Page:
Eastern Bluebird
Image by Tim Kennelty

Eastern Bluebirds on Nature Calls: Conversations from the Hudson Valley

Episode 125: Eastern Bluebirds

In this episode, Kathryn Schnieider provides lots of information about our state bird including its habits, where it lives, what it likes to eat, as well as its competitors (swallows, house sparrows and wrens) and predators (snakes, cats, raccoons and even bears). After listening to this episode, you’ll appreciate these delightful birds even more the next time you see them!

The state bird of New York is the eastern bluebird, one of the first birds to return north each spring. Bluebirds are insectivores and part of the thrush family. Three types of bluebirds inhabit the United States: the mountain bluebird (found in western North America); the western bluebird (in California, the southern Rocky Mountains, Arizona, and New Mexico in the United States), and the eastern bluebird (in the east, central, and southern US states all the way to southeastern Arizona).

In New York, you can spot eastern bluebirds sitting on telephone wires or perched on top of a nest box, calling out in short chirps, or flying around in pursuit of insects. The male Eastern Bluebirds have bright blue feathers on their backs and heads with warm red-brown ones on their breasts. Female birds are less brightly colored than males, although color patterns are similar and there is no noticeable difference in size.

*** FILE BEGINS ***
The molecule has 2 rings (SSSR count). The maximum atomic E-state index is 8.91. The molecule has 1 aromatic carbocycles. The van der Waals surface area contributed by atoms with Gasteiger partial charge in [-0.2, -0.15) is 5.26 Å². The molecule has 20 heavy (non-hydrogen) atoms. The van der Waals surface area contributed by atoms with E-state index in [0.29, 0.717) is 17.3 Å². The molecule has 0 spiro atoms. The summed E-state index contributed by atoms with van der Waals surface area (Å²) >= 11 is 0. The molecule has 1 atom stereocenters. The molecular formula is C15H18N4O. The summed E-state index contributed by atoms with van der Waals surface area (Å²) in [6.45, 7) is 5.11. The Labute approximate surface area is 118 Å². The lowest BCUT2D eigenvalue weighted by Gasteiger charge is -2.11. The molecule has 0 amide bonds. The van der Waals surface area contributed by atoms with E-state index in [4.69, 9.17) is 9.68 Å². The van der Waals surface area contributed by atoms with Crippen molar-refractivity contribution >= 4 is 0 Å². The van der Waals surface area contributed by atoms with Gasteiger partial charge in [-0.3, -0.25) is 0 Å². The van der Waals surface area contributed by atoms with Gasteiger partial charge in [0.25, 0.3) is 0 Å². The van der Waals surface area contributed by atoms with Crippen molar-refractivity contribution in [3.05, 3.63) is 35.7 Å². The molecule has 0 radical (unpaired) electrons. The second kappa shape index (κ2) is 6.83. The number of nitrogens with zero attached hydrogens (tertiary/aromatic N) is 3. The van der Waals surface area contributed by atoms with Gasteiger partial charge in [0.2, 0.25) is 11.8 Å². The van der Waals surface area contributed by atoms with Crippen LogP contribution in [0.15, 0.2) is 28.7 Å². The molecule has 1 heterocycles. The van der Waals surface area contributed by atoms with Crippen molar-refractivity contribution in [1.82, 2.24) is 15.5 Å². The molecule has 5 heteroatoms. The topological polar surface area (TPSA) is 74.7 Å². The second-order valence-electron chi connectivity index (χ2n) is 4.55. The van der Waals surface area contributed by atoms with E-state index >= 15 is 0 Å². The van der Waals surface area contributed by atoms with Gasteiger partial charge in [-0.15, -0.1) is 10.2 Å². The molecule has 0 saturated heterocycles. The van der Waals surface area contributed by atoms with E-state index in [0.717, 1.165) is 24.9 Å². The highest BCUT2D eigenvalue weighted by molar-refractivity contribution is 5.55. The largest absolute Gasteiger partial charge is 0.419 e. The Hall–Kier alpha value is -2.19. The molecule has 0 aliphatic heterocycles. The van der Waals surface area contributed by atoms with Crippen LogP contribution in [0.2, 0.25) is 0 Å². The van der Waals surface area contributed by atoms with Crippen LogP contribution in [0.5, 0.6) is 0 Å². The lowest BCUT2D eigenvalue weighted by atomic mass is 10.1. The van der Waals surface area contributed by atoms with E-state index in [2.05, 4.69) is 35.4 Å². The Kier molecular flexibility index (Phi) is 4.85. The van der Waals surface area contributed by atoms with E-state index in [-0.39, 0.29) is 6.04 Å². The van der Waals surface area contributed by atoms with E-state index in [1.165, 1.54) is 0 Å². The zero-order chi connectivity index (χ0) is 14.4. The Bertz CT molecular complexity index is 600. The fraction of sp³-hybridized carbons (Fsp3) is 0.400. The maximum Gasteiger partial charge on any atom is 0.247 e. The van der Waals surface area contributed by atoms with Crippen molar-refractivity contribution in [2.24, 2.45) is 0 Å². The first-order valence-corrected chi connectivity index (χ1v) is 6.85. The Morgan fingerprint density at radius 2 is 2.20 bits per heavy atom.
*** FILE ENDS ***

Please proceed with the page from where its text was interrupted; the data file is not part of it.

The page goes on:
If you’d like to attract a breeding pair, consider putting up a nest box, well before breeding season. They typically have more than one brood per year between March and August. Young produced in early nests usually leave their parents in summer, but young from later nests frequently stay with their parents over the winter.

Eastern Bluebirds are territorial and prefer open grassland with patchy vegetation and large trees or nest boxes. Meadows, old fields, and golf courses tend to be places they can be found. When they are not nesting, the birds roam the countryside in small flocks.

Kathryn Schneider, an author, avid birder, and a Master Gardener Volunteer, re-joins the Nature Calls: Conversations from the Hudson Valley podcast to talk all about Bluebirds. Her book, Birding in the Hudson Valley, explores Hudson Valley history, ecology, bird biology It describes sites in every county in the region, including farms, grasslands, old fields, wetlands, orchards, city parks, rocky summits, forests, rivers, lakes, and salt marshes.

Hosts: Tim Kennelty and Jean Thomas

Guest: Dr. Kathryn Schneider

Photo by: Tim Kennelty

Production Support: Linda Aydlett, Deven Connelly, Teresa Golden, Xandra Powers,  Annie Scibienski, Robin Smith



Xandra Powers
Community Horticulture Coordinator
518-828-3346 x106

Last updated June 12, 2024